Mark Twain Cabin
Backstory and Context
Mark Twain was born on November 30, in Florida, Missouri. His actual name was Samuel Langhorne Clemens. His is famously known as Mark Twain because that was his pen name. He was the son of John and Jane Clemens. Twain's family moved to Hannibal in 1839 when he was just 9 years old. Twain's father would later die in 1847 and the Clemens struggled financially.
Mark Twain headed out west in July 1861. Twain had the idea of heading out west, for gold to relieve his family of their finical troubles. In 1862 Twain ideas of getting rich quick failed, and he searched for a steady job. Twain landed a job as a reporter on the Virginia City Territorial Enterprise. He there began to write short stories and adopted the pen name Mark Twain, it was steamboat slang for 12 feet of water.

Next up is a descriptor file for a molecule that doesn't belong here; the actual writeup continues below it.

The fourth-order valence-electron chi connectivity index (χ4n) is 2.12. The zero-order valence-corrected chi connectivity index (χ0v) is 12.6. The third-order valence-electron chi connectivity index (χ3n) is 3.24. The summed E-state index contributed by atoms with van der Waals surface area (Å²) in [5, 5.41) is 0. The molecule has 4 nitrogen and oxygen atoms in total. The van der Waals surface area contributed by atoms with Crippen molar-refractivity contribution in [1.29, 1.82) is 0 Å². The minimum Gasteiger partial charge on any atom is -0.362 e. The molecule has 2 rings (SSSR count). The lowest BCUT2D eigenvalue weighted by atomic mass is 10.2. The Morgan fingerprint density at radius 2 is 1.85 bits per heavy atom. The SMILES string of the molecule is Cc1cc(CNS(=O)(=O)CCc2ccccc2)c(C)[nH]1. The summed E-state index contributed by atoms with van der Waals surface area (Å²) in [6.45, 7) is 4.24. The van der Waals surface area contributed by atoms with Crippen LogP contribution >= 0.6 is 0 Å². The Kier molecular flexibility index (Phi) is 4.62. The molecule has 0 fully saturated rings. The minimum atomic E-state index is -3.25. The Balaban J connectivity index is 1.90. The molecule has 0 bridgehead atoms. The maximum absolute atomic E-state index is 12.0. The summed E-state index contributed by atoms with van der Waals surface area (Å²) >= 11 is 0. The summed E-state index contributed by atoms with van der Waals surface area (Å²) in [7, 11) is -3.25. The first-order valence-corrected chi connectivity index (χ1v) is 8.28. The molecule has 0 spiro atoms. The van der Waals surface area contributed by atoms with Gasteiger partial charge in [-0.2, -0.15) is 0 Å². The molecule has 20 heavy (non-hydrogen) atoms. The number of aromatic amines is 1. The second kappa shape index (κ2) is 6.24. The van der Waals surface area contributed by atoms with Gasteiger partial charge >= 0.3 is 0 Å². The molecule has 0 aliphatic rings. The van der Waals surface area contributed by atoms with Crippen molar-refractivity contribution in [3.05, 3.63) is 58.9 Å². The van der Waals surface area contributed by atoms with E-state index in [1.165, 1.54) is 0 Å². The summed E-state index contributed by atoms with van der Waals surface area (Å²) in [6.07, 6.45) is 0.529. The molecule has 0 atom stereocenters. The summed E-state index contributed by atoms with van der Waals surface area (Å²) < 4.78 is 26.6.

Twain got his very first break of his writing career when he published "The Celebrated Jumping Frog of Calaveras County" the story of his mining experiences were published in multiple newspapers in 1865. Twain married his wife Olivia Langdon in 1870 and went on to write multiple best sellers such as "The Adventures of Huckleberry Finn" and "The Adventures of Tom Sawyer" Twain died on April 21, 1910 at the age of 74 at his home in Redding, Connecticut.